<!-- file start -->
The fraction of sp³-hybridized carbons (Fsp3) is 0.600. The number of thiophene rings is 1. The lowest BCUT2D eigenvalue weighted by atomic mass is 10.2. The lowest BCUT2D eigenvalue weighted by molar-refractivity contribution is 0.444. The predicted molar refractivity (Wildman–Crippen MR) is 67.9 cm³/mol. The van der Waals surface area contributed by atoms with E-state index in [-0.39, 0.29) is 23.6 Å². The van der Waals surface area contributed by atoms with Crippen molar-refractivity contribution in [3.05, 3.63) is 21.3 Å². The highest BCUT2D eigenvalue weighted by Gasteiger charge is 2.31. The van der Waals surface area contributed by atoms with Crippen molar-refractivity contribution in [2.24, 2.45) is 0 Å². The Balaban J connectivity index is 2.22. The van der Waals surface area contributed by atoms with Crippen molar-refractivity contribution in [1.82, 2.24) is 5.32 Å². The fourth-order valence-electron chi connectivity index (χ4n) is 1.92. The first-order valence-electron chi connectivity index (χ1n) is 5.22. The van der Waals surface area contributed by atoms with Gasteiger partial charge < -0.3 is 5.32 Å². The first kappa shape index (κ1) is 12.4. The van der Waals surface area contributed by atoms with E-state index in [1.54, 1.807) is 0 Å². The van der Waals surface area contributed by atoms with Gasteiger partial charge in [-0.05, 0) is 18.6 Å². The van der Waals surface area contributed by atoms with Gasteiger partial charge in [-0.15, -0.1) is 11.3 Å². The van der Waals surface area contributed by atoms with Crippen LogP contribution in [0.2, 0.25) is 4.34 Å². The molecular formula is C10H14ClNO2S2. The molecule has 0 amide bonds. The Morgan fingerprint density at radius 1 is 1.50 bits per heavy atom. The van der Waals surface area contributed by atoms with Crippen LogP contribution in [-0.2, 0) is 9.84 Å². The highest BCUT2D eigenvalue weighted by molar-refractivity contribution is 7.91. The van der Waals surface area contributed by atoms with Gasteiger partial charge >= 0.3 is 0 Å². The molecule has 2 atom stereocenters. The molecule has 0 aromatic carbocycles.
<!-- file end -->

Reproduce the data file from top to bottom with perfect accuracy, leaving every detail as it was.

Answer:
The fraction of sp³-hybridized carbons (Fsp3) is 0.600. The number of thiophene rings is 1. The lowest BCUT2D eigenvalue weighted by atomic mass is 10.2. The lowest BCUT2D eigenvalue weighted by molar-refractivity contribution is 0.444. The predicted molar refractivity (Wildman–Crippen MR) is 67.9 cm³/mol. The van der Waals surface area contributed by atoms with E-state index in [-0.39, 0.29) is 23.6 Å². The van der Waals surface area contributed by atoms with Crippen molar-refractivity contribution in [3.05, 3.63) is 21.3 Å². The highest BCUT2D eigenvalue weighted by Gasteiger charge is 2.31. The van der Waals surface area contributed by atoms with Crippen molar-refractivity contribution in [2.24, 2.45) is 0 Å². The Balaban J connectivity index is 2.22. The van der Waals surface area contributed by atoms with Crippen molar-refractivity contribution in [1.82, 2.24) is 5.32 Å². The fourth-order valence-electron chi connectivity index (χ4n) is 1.92. The first-order valence-electron chi connectivity index (χ1n) is 5.22. The van der Waals surface area contributed by atoms with Gasteiger partial charge < -0.3 is 5.32 Å². The first kappa shape index (κ1) is 12.4. The van der Waals surface area contributed by atoms with E-state index in [1.54, 1.807) is 0 Å². The van der Waals surface area contributed by atoms with Gasteiger partial charge in [-0.05, 0) is 18.6 Å². The van der Waals surface area contributed by atoms with Gasteiger partial charge in [-0.15, -0.1) is 11.3 Å². The van der Waals surface area contributed by atoms with Crippen LogP contribution in [0.2, 0.25) is 4.34 Å². The molecular formula is C10H14ClNO2S2. The molecule has 0 amide bonds. The Morgan fingerprint density at radius 1 is 1.50 bits per heavy atom. The van der Waals surface area contributed by atoms with Crippen LogP contribution in [-0.2, 0) is 9.84 Å². The highest BCUT2D eigenvalue weighted by molar-refractivity contribution is 7.91. The van der Waals surface area contributed by atoms with Gasteiger partial charge >= 0.3 is 0 Å². The molecule has 2 atom stereocenters. The molecule has 0 aromatic carbocycles.